Which commodities are the best hedge for inflation?

Published on26 JUN 2024

Investors are alert to US inflation risks as corporate earnings exceed expectations, the US persistently runs large budget deficits, and because of the opportunity for inflationary policies following the presidential election in November. Commodities have demonstrated strong resilience in the face of inflation and have been a critical hedge for bonds and equities when prices and wages are climbing, according to Goldman Sachs Research.

A 1 percentage point surprise increase in US inflation has, on average, led to a real (inflation adjusted) return gain of 7 percentage points for commodities, while that same trigger caused stocks and bonds to decline 3 and 4 percentage points, respectively, write Daan Struyven, head of oil research in Goldman Sachs Research, and analyst Lina Thomas in the team’s report.

The team finds that commodities provide a direct hedge against negative commodity supply shocks, which tend to depress bond and stock returns as interest rates rise, as well as providing a hedge against lower stock returns as rising prices cause GDP growth to slow.  Commodities also tend to rally when inflation is boosted by economic growth, and they can provide wealth preservation when central bank credibility declines.

For its analysis, Goldman Sachs Research examines five inflationary periods over the past 50 years: the oil embargo of the early 1970s, the Iranian Revolution later that decade, China’s economic boom in 2005, its late-cycle boom in 2007-2008, and the post pandemic recovery that began in 2021. Each period was marked by shocks in terms of supply, demand, and/or growth. “Despite the different make-up in inflation drivers, commodities outperformed equities and bonds across all five episodes,” Struyven and analyst Thomas write. The same result occurs when considering inflation surprises in excess of 1 percentage point.

That said, not all commodities respond the same to higher inflation.

  • Gold: The yellow metal typically only guards against very high inflation and large inflation surprises caused by losses in central bank credibility and geopolitical supply shocks. Gold usually didn’t perform well in response to positive demand shocks when the central bank responded swiftly by hiking rates.
  • Energy: Historically, energy generated the strongest real returns across assets when inflation surprised to the upside. That’s because energy usually responded both to supply and demand shocks. While refined oil products remain the most important commodity for global consumer prices, recent episodes have shown that natural gas has significant inflation hedging benefits as well.
  • Agriculture: Like energy, agriculture and livestock have provided similar inflation protection, as agriculture prices typically rose in response to negative energy supply shocks and could also rise during positive demand shocks.
  • Industrial metals: Given their large exposure to cyclical manufacturing and the housing sector, industrial metals have demonstrated they could offer protection against demand-led inflation. Industrial metals generated especially high returns (average total real returns of 30%) late in the cycle when economy-wide inflation risks are the largest. One caveat is that the average real return for industrial metals has been only modestly positive when inflation surprises have been in the top 20% of history, probably because of their greater sensitivity to interest rate hikes.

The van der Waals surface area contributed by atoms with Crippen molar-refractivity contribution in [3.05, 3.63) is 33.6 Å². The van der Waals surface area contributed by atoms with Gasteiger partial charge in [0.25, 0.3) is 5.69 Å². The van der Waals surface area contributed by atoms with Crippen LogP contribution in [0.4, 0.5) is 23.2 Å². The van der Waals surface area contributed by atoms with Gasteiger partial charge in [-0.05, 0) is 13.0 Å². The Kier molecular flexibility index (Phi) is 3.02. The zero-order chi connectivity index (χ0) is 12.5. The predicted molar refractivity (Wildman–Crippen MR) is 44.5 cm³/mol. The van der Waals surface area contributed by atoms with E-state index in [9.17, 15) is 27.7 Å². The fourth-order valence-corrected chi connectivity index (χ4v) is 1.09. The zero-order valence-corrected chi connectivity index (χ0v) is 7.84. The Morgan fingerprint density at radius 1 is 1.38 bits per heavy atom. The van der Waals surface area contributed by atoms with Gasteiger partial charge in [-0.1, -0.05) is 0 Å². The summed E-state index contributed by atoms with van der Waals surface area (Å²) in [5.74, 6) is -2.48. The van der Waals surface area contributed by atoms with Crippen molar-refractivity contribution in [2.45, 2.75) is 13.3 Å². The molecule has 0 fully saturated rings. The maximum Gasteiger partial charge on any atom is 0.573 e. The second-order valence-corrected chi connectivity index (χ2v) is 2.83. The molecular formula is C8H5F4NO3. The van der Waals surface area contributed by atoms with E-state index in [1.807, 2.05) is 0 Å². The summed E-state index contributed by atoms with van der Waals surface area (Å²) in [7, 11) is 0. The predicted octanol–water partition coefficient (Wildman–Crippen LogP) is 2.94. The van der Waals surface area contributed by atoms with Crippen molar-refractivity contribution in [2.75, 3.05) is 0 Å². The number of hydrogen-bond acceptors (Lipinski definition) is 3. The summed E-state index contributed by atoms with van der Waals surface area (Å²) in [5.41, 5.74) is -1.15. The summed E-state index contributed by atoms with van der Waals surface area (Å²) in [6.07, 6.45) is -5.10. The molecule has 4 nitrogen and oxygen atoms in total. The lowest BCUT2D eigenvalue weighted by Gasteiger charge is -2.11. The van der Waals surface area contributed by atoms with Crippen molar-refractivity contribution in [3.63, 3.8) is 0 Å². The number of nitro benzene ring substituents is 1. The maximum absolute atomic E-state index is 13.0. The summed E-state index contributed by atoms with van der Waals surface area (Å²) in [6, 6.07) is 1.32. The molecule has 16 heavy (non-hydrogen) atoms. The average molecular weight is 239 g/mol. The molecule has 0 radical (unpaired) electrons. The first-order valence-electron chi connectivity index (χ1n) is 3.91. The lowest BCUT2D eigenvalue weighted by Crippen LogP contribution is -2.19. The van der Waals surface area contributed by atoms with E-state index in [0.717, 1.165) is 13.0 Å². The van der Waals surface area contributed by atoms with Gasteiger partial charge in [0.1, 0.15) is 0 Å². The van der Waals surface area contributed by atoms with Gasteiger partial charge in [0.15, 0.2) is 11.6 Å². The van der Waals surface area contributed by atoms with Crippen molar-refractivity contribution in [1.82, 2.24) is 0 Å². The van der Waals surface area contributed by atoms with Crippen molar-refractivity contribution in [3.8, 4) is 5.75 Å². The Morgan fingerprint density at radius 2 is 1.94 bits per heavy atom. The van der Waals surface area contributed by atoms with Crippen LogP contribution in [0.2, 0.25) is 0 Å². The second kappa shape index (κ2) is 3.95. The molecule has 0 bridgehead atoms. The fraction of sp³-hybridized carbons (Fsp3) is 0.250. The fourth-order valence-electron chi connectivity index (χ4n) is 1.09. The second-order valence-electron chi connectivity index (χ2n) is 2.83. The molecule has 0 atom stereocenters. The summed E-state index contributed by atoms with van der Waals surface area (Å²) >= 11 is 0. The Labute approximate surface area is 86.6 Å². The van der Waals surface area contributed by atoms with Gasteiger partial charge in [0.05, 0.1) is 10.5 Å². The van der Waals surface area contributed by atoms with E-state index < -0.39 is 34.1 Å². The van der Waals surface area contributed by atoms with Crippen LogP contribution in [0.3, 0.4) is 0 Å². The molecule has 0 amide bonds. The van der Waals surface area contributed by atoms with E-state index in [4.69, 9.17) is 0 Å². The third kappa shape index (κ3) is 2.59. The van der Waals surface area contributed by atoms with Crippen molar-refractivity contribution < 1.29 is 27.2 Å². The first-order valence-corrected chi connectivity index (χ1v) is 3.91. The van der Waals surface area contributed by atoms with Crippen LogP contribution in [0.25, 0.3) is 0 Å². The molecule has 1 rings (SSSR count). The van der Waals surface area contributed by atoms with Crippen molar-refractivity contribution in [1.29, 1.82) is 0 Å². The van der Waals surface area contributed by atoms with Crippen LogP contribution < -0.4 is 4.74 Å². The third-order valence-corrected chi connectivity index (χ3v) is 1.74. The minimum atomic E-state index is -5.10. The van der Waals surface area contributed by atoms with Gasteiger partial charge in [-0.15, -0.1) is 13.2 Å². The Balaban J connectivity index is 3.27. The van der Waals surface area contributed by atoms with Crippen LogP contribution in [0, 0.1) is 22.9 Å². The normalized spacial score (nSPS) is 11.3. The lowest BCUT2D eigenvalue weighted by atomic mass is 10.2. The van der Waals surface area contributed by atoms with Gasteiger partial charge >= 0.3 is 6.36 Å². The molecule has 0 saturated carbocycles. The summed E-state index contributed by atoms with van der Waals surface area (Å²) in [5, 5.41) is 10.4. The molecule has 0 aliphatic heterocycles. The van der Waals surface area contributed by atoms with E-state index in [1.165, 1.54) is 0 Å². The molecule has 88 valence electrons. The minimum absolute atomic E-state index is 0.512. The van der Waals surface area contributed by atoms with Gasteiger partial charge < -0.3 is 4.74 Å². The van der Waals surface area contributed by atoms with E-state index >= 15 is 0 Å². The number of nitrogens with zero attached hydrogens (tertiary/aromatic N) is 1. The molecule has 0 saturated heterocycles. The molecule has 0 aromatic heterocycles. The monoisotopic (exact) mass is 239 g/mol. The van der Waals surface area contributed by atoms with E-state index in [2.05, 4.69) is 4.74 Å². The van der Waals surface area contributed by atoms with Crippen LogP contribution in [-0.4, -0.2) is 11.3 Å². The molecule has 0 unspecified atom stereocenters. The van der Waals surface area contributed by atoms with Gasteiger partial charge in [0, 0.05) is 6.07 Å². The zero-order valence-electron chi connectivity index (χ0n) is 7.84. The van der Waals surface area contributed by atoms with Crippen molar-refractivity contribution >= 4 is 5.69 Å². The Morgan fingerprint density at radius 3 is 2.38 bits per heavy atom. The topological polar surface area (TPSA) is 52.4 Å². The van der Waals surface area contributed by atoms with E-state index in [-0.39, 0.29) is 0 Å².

How will the US election in November filter through the economy? Goldman Sachs Research’s US economists and cross-asset strategists expect that a unified government is more likely to see larger fiscal deficits, large shifts in fiscal policy, and downward pressure on bond returns than a divided government.

A sweep by Democrats could lead to significant increases in corporate taxes, which, along with tariff increases, could be negative for stocks. There may be higher inflation risks, and more risks to bond returns, under a Republican sweep amid, on the supply side, higher tariffs, slower immigration, and tighter sanctions on Iranian oil. On the demand side, lower taxes and stronger attempts to influence Fed policy may push up inflation.

The market reaction to geopolitical shocks, including tariffs, is the biggest swing factor in asset markets.

Gold may be the best hedge against inflation and geopolitical risks

Gold emerged as the best commodity to serve as a potential hedge against inflation and geo-political risks. Goldman Sachs Research’s base case is that gold appreciates to $2,700/troy ounce by year-end, an increase of about 16%, on solid demand from central banks in emerging markets and from Asian households. Gold could help shield against potential stock market drops if a trade war erupts, and it has upside if concerns mount about the US debt load or if the Fed is subordinated by a new administration.

Goldman Sachs Research also sees opportunity in oil as a geopolitical/inflation hedge — both because of its strong historical record as a broad inflation hedge and because there’s potential for a hawkish shift in US policy against some major oil-producing countries.

This article is being provided for educational purposes only. The information contained in this article does not constitute a recommendation from any Goldman Sachs entity to the recipient, and Goldman Sachs is not providing any financial, economic, legal, investment, accounting, or tax advice through this article or to its recipient. Neither Goldman Sachs nor any of its affiliates makes any representation or warranty, express or implied, as to the accuracy or completeness of the statements or any information contained in this article and any liability therefore (including in respect of direct, indirect, or consequential loss or damage) is expressly disclaimed.

Explore More Insights